Imagine investing $15,000 on a print-based ad campaign. Your company would want proof the ad investment generated sales and increased brand awareness. You’d probably compare campaign results to benchmarks established by previous campaigns to gauge effectiveness. In the unfortunate event of a failed campaign, you’d use what you learned from the failure to improve future campaigns.
These are time-honored and proven ROI strategies, yet the same company diligently monitoring print and television ads may not use the same strategies to evaluate digital marketing ROI. Digital marketing remains strange new territory for many companies and the assumption seems to be with new territory comes an inability to judge ROI.
Nothing could be further from the truth. You evaluate a digital marketing campaign just as you would any other campaign: by setting goals, tracking profits vs. expense and learning from missteps.
Companies rushing to take advantage of digital marketing may neglect to set clear goals for their campaign. Unless you know what you want from a campaign, you cannot evaluate effectiveness.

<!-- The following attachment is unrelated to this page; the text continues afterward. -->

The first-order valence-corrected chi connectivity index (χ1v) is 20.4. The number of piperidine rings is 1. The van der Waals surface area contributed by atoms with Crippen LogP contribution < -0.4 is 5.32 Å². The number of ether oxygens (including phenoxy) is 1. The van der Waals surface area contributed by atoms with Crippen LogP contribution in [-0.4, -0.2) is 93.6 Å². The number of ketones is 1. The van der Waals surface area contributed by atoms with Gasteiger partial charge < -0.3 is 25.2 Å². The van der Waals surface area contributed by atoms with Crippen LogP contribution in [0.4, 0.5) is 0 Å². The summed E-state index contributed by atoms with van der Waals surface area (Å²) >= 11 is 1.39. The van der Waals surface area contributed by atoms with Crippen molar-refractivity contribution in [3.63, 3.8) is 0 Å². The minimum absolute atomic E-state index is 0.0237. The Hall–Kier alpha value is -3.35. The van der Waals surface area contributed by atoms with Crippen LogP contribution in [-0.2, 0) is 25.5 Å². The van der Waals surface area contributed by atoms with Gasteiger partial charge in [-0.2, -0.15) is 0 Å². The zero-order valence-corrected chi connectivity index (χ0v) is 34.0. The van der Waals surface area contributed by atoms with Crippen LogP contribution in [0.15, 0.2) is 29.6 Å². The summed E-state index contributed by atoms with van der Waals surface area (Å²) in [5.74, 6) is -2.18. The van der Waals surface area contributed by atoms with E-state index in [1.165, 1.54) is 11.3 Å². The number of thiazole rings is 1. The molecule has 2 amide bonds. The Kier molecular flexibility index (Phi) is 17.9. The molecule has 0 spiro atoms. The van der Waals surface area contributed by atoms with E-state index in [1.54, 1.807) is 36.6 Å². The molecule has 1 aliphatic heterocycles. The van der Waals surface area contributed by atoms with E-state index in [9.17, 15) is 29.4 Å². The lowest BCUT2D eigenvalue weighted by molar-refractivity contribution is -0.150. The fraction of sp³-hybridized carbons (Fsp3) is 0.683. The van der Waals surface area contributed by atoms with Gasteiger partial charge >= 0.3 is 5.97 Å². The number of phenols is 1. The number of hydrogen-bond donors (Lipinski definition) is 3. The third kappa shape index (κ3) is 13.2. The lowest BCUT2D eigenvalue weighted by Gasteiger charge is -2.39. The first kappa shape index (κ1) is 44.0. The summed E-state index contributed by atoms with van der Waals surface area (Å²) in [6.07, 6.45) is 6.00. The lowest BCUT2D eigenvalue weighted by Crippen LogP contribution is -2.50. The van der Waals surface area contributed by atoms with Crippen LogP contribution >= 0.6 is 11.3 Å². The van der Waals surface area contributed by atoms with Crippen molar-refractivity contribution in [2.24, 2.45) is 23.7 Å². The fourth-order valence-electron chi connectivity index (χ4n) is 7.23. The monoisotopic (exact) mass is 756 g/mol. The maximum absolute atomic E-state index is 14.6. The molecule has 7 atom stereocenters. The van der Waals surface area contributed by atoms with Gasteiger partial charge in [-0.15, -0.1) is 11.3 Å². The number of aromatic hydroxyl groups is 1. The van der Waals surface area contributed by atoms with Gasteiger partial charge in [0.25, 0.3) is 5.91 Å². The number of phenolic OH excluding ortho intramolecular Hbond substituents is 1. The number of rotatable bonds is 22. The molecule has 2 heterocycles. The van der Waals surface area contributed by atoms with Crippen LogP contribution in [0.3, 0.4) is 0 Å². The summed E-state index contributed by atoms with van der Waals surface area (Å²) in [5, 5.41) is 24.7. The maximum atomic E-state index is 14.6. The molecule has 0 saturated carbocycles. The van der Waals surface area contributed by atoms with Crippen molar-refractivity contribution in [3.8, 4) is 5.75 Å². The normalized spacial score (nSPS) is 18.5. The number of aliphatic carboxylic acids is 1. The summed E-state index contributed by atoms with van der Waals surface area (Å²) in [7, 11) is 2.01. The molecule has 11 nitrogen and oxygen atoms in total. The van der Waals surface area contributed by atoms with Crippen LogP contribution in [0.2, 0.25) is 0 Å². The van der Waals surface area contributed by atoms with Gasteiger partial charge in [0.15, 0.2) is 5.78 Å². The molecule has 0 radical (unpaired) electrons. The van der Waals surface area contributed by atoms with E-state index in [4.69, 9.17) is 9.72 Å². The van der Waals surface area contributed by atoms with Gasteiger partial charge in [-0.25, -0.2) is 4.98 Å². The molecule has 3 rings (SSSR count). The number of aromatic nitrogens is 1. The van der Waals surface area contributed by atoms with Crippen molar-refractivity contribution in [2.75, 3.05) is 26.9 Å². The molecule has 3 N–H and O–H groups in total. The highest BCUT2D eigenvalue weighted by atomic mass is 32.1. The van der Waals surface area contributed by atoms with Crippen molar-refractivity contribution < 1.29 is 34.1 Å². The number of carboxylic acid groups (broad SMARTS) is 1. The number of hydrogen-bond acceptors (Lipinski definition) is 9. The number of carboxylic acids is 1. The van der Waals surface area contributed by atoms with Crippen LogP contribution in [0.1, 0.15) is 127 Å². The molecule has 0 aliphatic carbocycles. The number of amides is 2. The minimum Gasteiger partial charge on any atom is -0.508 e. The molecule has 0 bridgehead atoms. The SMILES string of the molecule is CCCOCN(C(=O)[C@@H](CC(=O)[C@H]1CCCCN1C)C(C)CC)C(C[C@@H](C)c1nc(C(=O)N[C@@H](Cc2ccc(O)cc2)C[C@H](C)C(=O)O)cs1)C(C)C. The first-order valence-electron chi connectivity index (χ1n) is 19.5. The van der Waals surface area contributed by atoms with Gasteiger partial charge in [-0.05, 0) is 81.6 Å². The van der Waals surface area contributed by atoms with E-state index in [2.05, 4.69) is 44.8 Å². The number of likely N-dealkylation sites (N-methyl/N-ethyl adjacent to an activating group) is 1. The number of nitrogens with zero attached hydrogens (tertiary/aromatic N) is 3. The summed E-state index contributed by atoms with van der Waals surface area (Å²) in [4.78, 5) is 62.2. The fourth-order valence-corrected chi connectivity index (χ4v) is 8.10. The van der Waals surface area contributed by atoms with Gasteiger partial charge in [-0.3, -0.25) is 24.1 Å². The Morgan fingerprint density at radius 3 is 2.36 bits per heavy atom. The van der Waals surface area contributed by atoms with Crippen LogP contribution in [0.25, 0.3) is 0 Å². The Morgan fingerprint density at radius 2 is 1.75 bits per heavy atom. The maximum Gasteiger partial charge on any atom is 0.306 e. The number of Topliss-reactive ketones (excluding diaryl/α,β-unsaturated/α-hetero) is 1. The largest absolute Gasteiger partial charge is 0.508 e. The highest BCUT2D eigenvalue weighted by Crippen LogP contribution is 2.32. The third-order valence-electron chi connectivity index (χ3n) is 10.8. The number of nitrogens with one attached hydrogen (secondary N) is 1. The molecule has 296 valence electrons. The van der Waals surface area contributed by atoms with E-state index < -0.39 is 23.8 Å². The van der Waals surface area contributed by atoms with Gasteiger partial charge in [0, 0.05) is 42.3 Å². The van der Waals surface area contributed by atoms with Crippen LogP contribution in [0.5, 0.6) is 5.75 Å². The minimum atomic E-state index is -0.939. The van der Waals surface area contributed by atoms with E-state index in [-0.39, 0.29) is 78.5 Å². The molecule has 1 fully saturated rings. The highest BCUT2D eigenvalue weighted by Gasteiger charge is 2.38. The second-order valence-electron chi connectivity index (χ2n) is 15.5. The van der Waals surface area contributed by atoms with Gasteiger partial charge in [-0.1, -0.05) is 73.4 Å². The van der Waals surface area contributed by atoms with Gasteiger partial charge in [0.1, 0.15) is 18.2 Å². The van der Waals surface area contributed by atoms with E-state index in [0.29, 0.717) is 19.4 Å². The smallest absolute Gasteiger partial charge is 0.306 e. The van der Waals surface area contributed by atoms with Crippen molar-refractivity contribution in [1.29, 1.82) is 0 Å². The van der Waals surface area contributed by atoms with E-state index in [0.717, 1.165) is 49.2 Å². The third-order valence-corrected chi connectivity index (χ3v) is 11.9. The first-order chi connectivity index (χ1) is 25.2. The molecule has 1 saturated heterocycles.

Are you primarily concerned with online brand reputation, or are sales the driving force behind your campaign? What type of sales growth do you expect out of digital marketing? What platforms will you use? These questions are important, and admittedly, difficult to answer. You may need the help of professional digital marketers to devise realistic and actionable goals.
Traffic vs. Sales
You have 10,000 Facebook likes, another 5000 followers on Twitter and 550 on Google+. What does this tell you about the success of your SEO company and digital marketing campaigns?
Not much, as far as your campaign goes. Thousands of social media followers mean nothing unless they translate into sales. If you’ve invested $25,000 building your social media presence, you’re not succeeding unless your sales exceed the financial and time investment you’ve put into the campaign.
Analyzing traffic’s relationship to sales can yield some surprises. Based solely on traffic, the above example suggests you should ditch Google+ and focused your efforts on Facebook. Factor in sales, however, and you might discover 5 percent of your Facebook traffic converts into sales, 0.5 percent of Twitter and a 20 percent conversion rate for Google+.
With those results in mind, you’d probably want to ramp up your presence on Google+, maintain your standing on Facebook and cut back on Twitter.
You won’t have benchmarks for your first digital marketing campaign. Frequently analyzing analytics as the campaign progresses allows you to establish some benchmarks. As you design benchmarks, you may need to evaluate the goals and expectations for the campaign.
A digital marketing campaign is very much a learning process. Remember even mistakes and setbacks can benefit your company if you learn from them. Digital marketing campaigns will make missteps ̶ as long as those mistakes yield actionable results you’re still moving forward.